Posts tagged ‘Dean Witter’

Uncertainty: Love It or Hate It?

Source: Photobucket

Source: Photobucket

Uncertainty is like a fin you see cutting through the water – many people are uncertain whether the fin sticking out of the water is a great white shark or a dolphin? Uncertainty generates fear, and fear often produces paralysis. This financially unproductive phenomenon has also reared its ugly fin in the investment world, which has led to low-yield apathy, and desensitization to both interest rate and inflation risks.

The mass exodus out of stocks into bonds worked well for the very few that timed an early 2008 exit out of equities, but since early 2009, the performance of stocks has handily trounced bonds (the S&P has outperformed the bond market (BND) by almost 100% since the beginning of March 2009, if you exclude dividends and interest). While the cozy comfort of bonds has suited investors over the last five years, a rude awakening awaits the bond-heavy masses when the uncertain economic clouds surrounding us eventually lift.

The Certainty of Uncertainty

What do we know about uncertainty? Well for starters, we know that uncertainty cannot be avoided. Or as former Secretary of the Treasury Robert Rubin stated so aptly, “Nothing is certain – except uncertainty.”

Why in the world would one of the world’s richest and most successful investors like Warren Buffett embrace uncertainty by imploring investors to “buy fear, and sell greed?” How can Buffett’s statement be valid when the mantra we continually hear spewed over the airwaves is that “investors hate uncertainty and love clarity?” The short answer is that clarity is costly (i.e., investors are forced to pay a cherry price for certainty). Dean Witter, the founder of his namesake brokerage firm in 1924, addressed the issue of certainty in these shrewd comments he made some 78 years ago, right before the end of worst bear market in history:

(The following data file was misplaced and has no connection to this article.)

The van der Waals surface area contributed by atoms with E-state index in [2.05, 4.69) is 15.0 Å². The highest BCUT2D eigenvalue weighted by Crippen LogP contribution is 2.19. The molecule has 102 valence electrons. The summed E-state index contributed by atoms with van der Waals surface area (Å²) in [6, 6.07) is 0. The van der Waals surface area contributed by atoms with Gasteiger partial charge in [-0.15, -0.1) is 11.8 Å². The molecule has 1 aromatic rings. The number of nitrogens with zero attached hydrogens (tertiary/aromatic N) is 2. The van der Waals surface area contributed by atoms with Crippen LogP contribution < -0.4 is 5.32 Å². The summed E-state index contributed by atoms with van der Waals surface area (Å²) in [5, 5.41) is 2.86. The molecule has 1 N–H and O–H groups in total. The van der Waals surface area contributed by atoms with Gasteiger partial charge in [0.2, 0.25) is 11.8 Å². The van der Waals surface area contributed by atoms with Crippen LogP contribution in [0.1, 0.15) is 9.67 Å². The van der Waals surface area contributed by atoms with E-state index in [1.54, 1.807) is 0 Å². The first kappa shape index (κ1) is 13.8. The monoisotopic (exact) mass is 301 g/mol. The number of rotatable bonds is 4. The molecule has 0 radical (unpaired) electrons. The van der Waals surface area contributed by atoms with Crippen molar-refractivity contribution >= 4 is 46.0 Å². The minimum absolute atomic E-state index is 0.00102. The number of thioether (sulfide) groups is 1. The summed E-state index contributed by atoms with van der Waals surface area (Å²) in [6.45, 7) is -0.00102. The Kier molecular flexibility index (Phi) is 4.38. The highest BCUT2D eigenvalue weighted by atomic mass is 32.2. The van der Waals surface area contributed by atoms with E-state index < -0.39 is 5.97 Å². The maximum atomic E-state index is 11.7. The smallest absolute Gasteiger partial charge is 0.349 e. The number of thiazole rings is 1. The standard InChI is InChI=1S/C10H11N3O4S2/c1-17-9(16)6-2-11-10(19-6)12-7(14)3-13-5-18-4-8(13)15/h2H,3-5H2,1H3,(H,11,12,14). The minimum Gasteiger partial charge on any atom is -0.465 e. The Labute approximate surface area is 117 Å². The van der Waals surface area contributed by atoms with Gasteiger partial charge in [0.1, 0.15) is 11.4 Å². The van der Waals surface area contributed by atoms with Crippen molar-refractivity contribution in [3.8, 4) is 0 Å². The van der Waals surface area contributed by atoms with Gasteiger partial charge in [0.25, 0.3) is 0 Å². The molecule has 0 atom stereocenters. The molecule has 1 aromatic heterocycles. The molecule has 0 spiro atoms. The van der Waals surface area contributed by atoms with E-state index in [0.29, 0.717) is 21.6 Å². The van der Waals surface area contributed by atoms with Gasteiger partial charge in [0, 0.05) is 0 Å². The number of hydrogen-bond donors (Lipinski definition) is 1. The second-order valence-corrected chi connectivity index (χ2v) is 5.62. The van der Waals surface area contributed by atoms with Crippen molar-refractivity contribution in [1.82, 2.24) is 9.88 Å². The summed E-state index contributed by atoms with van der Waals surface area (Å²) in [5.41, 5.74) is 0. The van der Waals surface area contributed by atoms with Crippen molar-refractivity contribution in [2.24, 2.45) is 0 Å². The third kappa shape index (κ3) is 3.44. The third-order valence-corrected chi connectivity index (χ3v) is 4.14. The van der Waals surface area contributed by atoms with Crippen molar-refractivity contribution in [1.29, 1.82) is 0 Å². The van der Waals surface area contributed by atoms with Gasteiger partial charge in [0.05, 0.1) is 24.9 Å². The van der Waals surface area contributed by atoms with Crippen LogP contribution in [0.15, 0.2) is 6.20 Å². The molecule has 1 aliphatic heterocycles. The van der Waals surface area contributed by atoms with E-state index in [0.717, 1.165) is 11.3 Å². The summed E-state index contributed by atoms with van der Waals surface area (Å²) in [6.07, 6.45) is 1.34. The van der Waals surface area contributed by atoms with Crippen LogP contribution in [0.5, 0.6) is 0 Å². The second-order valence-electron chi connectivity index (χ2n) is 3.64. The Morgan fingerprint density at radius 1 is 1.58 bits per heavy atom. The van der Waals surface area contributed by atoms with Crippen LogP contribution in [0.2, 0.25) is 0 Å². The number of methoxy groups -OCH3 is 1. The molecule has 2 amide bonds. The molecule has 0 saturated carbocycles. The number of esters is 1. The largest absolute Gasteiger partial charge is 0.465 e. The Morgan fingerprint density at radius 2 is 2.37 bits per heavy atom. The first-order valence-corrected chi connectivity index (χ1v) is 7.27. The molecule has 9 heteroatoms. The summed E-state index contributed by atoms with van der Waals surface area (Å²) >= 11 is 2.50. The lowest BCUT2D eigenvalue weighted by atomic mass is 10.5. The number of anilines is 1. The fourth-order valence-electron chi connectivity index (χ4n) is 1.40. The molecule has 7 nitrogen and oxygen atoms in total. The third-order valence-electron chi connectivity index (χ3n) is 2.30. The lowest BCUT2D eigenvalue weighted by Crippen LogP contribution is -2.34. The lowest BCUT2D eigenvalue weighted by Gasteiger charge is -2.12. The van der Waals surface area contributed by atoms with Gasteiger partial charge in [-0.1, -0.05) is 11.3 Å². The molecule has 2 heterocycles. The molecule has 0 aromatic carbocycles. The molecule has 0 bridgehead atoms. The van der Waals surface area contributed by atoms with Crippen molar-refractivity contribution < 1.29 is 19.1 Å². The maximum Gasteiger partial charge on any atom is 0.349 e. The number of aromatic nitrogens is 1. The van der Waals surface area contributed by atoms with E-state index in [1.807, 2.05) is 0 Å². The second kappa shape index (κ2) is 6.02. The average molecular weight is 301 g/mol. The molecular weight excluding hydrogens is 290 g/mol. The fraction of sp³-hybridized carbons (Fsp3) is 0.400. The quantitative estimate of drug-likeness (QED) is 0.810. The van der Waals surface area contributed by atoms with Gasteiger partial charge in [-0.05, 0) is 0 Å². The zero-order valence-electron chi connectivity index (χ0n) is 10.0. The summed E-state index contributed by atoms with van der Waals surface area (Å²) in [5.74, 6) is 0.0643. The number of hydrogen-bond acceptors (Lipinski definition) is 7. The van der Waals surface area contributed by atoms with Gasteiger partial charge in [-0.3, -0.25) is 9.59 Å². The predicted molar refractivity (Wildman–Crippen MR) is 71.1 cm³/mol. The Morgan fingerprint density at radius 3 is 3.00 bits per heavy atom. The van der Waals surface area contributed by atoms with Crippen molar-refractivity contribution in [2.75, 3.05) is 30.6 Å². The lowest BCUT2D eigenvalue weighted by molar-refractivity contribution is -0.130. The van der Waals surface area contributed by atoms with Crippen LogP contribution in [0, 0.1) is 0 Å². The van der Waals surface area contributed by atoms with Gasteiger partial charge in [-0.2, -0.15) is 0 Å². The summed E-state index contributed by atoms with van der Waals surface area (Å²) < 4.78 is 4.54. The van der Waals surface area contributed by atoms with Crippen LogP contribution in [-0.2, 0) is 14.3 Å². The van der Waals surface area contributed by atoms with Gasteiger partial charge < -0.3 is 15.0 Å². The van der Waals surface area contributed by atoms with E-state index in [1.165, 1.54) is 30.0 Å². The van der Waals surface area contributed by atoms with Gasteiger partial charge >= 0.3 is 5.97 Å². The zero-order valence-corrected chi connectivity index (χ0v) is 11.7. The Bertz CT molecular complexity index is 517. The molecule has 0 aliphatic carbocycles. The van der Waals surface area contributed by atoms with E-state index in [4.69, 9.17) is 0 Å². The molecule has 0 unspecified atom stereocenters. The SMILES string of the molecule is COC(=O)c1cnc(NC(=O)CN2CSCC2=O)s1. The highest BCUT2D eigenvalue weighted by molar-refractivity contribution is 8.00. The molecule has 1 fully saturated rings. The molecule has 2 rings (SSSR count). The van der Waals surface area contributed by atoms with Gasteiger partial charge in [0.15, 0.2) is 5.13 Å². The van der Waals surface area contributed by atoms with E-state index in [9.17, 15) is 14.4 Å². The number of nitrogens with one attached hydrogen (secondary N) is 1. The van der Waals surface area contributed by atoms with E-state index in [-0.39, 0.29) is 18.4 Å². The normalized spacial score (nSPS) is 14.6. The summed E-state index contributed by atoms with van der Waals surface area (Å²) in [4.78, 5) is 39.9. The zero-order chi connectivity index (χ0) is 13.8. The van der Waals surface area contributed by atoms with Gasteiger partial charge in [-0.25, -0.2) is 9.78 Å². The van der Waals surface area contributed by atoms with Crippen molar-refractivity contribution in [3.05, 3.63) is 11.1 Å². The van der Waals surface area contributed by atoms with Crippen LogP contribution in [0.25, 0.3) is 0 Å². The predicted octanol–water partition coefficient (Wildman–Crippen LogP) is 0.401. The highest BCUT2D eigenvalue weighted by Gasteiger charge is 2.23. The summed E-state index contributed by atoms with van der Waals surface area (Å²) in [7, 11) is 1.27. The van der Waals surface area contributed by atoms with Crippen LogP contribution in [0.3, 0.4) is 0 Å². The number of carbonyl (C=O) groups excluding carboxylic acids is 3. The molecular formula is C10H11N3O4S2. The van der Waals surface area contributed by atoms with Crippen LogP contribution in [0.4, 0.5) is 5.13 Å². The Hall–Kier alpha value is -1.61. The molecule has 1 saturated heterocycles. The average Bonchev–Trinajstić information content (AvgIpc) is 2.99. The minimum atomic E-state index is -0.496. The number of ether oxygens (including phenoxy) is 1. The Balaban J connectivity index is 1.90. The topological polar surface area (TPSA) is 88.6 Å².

“Some people say they want to wait for a clearer view of the future. But when the future is again clear, the present bargains will have vanished.”

 

Undoubtedly, some investors hate uncertainty, but I think there needs to be a distinction between good investors and bad investors. Don Hays, the strategist at Hays Advisory, straightforwardly notes, “Good investors love uncertainty.”

When everything is clear to everyone, including the novice investing cab driver and hairdresser, like in the late 1990s technology bubble, the actual risk is in fact far greater than the perceived risk. Or as Morgan Housel from Motley Fool sarcastically points out, “Someone remind me when economic uncertainty didn’t exist. 2000? 2007?”

What’s There to Worry About?

I’ve heard financial bears argue a lot of things, but I haven’t heard any make the case there is little uncertainty currently. I’ll let you be the judge by listing these following issues I read and listen to on a daily basis:

  • Fiscal cliff induced recession risks
  • Syria’s potential use of chemical weapons
  • Iran’s destabilizing nuclear program
  • North Korean missile tests by questionable new regime
  • Potential Greek debt default and exit from the eurozone
  • QE3 (Quantitative Easing) and looming inflation and asset bubble(s)
  • Higher taxes
  • Lower entitlements
  • Fear of the collapse in the U.S. dollar’s value
  • Rigged Wall Street game
  • Excessive Dodd-Frank financial regulation
  • Obamacare
  • High Frequency Trading / Flash Crash
  • Unsustainably growing healthcare costs